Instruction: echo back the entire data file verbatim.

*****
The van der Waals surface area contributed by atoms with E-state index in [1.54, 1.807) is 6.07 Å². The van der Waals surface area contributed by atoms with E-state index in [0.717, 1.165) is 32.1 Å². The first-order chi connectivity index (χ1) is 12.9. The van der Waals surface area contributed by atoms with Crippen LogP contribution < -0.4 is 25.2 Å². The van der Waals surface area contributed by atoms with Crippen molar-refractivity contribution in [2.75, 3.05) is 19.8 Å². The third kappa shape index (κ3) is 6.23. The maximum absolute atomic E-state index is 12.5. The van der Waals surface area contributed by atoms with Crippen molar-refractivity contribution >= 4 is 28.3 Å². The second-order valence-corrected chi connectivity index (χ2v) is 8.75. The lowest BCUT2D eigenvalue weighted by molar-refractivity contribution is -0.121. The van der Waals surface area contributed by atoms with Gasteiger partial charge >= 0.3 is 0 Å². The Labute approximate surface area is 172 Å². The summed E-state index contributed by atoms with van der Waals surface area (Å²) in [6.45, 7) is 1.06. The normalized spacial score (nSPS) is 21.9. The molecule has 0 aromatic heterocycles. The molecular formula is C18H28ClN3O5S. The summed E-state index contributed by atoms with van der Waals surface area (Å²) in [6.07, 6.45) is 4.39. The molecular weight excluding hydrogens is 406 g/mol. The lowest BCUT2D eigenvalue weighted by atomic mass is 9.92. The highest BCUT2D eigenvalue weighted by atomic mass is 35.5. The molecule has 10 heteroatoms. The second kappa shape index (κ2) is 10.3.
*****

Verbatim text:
The van der Waals surface area contributed by atoms with E-state index in [1.54, 1.807) is 6.07 Å². The van der Waals surface area contributed by atoms with E-state index in [0.717, 1.165) is 32.1 Å². The first-order chi connectivity index (χ1) is 12.9. The van der Waals surface area contributed by atoms with Crippen LogP contribution < -0.4 is 25.2 Å². The van der Waals surface area contributed by atoms with Crippen molar-refractivity contribution in [2.75, 3.05) is 19.8 Å². The third kappa shape index (κ3) is 6.23. The maximum absolute atomic E-state index is 12.5. The van der Waals surface area contributed by atoms with Crippen molar-refractivity contribution >= 4 is 28.3 Å². The second-order valence-corrected chi connectivity index (χ2v) is 8.75. The lowest BCUT2D eigenvalue weighted by molar-refractivity contribution is -0.121. The van der Waals surface area contributed by atoms with Gasteiger partial charge >= 0.3 is 0 Å². The Labute approximate surface area is 172 Å². The summed E-state index contributed by atoms with van der Waals surface area (Å²) in [6.45, 7) is 1.06. The normalized spacial score (nSPS) is 21.9. The molecule has 0 aromatic heterocycles. The molecular formula is C18H28ClN3O5S. The summed E-state index contributed by atoms with van der Waals surface area (Å²) in [6.07, 6.45) is 4.39. The molecular weight excluding hydrogens is 406 g/mol. The lowest BCUT2D eigenvalue weighted by atomic mass is 9.92. The highest BCUT2D eigenvalue weighted by atomic mass is 35.5. The molecule has 10 heteroatoms. The second kappa shape index (κ2) is 10.3.